Nationwide Arena would be the primary site for either national convention, with the convention center used as the media center, according to Experience Columbus officials.
LMN Architects of Seattle will lead the renovation of the convention center, with support from Columbus-based Schooley Caldwell Associates.
“LMN did the Battelle Grand renovation, and they designed the new convention center in Cleveland,” Jennison said.
The funds for the renovation will come from the bonds paid for by the city’s 10 percent bed tax, a portion of which goes to the county.
“Because we’ve been so successful in growing convention business and the bed tax, we can pay off the old bond and issue a new bond,” Jennison said.
Visitors discovering a vibrant ColumbusMarch 5, 2014
Visitors discovering a vibrant Columbus
By Mary Vanac
The Columbus Dispatch • Wednesday March 5, 2014 11:24 AM
Experience Columbus is aiming for a “world-class” label for the city’s convention and tourism business.
A recent bid to host the Republican National Convention in 2016 and a likely bid on the 2016 Democratic bash are considered the latest evidence of how far the city has come.
"We’re going to talk about some of the transformation our community is undergoing and some of the many projects that are making Columbus more beautiful, accessible and vibrant for our businesses,” Brian Ross, CEO of Experience Columbus, told a full house yesterday at his organization’s annual meeting at the Greater Columbus Convention Center.
For instance, the city is studying passenger rail service to better connect Port Columbus with Downtown, said Columbus City Council President Andrew J. Ginther during a discussion with Ross and Franklin County Commissioner Marilyn Brown.
The discussion was introduced with driving rock music and photos of Columbus projected in the background.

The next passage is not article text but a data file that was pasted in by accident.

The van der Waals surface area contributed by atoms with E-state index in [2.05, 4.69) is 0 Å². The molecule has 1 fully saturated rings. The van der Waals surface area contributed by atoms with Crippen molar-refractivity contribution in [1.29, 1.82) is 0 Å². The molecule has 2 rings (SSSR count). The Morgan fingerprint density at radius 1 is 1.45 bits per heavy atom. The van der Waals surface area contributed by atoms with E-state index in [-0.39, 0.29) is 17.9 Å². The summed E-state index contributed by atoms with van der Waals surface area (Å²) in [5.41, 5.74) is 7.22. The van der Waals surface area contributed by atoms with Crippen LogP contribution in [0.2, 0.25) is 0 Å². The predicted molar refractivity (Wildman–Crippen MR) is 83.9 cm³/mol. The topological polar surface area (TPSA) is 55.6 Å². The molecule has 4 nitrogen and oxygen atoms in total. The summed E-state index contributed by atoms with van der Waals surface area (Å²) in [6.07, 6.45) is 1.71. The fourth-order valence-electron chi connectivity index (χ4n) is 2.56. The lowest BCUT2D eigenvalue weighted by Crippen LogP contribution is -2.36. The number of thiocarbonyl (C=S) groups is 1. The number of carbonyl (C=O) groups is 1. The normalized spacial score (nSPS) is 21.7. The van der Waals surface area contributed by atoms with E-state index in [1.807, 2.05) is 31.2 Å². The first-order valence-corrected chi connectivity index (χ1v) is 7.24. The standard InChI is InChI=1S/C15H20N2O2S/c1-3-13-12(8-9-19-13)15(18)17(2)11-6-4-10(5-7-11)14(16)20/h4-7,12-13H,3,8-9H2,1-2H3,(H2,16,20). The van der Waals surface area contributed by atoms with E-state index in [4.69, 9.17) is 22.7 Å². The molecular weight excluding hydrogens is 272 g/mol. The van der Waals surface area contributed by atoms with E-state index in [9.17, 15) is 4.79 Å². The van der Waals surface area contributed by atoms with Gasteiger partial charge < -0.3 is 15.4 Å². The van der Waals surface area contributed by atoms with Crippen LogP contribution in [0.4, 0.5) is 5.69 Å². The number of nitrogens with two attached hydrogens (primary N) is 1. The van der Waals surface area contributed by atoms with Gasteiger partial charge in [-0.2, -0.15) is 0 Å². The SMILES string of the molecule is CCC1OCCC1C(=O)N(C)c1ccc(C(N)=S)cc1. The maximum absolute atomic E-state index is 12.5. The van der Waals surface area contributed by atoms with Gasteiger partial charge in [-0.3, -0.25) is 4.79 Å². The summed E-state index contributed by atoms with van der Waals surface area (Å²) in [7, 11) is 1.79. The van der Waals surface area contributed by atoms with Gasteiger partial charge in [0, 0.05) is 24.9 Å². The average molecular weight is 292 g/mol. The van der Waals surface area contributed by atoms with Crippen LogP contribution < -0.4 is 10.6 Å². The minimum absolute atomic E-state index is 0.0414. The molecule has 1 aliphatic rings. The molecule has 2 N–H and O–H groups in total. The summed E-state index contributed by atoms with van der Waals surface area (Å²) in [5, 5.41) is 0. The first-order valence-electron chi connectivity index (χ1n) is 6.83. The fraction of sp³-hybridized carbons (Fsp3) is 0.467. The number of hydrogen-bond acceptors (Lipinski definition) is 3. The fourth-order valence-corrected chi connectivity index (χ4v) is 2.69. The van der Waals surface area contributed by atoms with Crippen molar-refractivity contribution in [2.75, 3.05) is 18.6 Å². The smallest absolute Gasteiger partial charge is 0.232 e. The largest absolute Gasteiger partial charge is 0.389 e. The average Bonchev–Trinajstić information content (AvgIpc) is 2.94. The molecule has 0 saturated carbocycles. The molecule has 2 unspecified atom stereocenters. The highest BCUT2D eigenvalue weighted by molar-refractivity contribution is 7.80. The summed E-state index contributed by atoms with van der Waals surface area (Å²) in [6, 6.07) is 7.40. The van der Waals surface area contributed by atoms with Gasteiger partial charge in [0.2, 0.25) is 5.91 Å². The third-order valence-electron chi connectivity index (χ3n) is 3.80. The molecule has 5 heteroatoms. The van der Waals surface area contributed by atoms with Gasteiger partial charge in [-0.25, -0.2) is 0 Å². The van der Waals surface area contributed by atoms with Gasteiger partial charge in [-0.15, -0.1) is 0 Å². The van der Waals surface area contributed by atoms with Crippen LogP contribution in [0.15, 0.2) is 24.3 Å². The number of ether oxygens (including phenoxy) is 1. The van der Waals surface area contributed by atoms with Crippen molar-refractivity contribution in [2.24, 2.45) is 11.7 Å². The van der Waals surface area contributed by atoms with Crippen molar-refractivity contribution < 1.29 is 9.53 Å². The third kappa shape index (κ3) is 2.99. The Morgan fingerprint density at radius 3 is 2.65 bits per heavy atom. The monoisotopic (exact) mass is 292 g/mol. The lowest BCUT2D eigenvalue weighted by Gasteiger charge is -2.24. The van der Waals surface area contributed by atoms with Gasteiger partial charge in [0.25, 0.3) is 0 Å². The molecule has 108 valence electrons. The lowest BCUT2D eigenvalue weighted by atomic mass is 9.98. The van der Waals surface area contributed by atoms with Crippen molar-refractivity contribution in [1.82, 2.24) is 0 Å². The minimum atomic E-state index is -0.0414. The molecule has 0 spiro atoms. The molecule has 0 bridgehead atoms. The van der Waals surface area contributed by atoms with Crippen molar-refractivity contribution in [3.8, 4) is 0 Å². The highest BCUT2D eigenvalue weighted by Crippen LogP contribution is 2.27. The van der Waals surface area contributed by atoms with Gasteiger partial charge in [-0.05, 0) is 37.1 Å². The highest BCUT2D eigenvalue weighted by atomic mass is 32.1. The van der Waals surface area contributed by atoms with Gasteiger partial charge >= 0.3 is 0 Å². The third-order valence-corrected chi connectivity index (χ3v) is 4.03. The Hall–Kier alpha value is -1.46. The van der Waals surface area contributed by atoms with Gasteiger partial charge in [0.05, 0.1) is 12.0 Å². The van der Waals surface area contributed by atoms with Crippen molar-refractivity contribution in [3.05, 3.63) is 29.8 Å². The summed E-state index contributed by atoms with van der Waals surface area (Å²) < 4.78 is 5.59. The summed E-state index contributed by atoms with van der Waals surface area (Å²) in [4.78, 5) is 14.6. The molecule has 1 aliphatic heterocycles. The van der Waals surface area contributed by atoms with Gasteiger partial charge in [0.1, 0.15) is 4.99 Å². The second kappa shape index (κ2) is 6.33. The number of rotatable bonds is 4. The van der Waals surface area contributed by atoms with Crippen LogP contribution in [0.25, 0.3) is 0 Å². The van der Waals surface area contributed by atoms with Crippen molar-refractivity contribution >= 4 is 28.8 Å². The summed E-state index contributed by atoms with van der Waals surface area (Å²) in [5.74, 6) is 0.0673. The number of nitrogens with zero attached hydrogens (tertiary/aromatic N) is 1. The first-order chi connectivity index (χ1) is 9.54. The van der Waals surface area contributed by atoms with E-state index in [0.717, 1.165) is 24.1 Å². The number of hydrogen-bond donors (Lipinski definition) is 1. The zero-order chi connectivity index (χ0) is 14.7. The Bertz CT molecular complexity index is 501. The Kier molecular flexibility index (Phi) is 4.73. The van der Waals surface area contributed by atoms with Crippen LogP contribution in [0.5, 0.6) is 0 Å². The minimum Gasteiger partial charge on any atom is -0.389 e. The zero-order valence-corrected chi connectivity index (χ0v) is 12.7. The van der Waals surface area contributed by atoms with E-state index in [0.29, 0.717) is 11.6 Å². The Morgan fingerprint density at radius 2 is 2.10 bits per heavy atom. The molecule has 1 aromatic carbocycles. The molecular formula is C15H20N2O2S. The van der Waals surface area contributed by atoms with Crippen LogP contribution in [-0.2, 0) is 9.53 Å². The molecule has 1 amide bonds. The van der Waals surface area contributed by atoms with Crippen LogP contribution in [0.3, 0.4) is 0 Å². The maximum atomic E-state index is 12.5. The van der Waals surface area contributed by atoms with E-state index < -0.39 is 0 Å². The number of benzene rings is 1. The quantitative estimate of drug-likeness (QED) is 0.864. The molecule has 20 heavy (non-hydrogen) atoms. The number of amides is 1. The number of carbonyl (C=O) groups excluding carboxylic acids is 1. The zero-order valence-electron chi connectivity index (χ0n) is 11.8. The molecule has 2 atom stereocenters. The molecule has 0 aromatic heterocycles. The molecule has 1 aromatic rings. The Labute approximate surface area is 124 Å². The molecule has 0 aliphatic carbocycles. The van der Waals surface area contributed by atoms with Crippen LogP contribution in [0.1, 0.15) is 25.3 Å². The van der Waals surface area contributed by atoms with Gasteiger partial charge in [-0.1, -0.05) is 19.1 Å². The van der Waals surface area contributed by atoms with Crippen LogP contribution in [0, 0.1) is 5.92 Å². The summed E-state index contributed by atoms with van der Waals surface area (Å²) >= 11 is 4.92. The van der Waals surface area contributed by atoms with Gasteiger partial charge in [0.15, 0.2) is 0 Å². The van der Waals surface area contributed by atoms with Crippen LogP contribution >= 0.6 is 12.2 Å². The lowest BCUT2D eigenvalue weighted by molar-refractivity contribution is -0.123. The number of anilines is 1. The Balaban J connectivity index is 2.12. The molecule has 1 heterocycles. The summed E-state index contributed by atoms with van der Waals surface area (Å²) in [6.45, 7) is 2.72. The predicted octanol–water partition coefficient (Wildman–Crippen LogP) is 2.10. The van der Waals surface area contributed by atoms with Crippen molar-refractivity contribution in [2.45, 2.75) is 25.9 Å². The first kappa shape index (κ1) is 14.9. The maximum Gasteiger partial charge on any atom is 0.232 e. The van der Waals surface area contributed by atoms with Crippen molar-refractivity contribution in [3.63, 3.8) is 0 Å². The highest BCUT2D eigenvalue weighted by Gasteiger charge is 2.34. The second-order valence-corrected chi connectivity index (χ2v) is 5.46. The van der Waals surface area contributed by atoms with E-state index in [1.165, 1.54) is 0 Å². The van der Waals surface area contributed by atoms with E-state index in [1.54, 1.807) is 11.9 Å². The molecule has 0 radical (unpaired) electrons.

“It’s not just about those direct flights and other things that we’re working on, but getting around Columbus once you get here,” Ginther said, citing new Car2Go and bicycle-sharing programs.
Brown pointed to the Columbus Museum of Art, which last year won a National Medal for Museum and Library Service, the nation’s highest honor for community service, as evidence of the city’s vibrant arts and cultural scene.
“We’re so fortunate that it is so vibrant, so wonderful, so accessible,” Brown said about the museum. “The arts scene is so important to bringing visitors in.”
Bicentennial Park at the Scioto Mile, COSI and Huntington Park also are draws for out-of-towners, Ginther said.
But the city’s arrival as an event destination was sealed in October 2012 with the opening of the Hilton Columbus Downtown hotel and its 532 guest rooms, said Lisa Hinson, the outgoing chairwoman of Experience Columbus.
Central Ohio hotels attracted nearly 14 percent more visitors last year, partly because of the new hotel, according to commercial real-estate firm CB Richard Ellis in Columbus.
“Make It Columbus,” an effort to attract more regional or national meetings that city residents would otherwise attend elsewhere, “resulted in bookings that represent an estimated $133 million in economic impact” in 2013, Ross said.
Meanwhile, the new hotel helped the Greater Columbus Sports Commission attract larger meetings and events, including the National Hockey League All-Star Game in 2015, said Scott Peacock, public-relations manager for Experience Columbus.
Hinson, a public-relations and marketing executive, said, “Our capacity to house that number of people certainly was greatly improved with the addition of the Hilton and its connectivity to the convention center.”
The city’s Arena District and Short North restaurants and art galleries are within walking distance of the new hotel and the convention center.
“Our foodie scene has grown and is getting national attention,” thanks to companies such as Jeni’s Splendid Ice Creams and Cameron Mitchell Restaurant Group, Hinson said.
In about two months, the Heart of Africa exhibit is expected to open at the Columbus Zoo and Aquarium.
“This has been a longtime dream of Jack Hanna,” she said, “and it’s sure to bring visitors to our city.”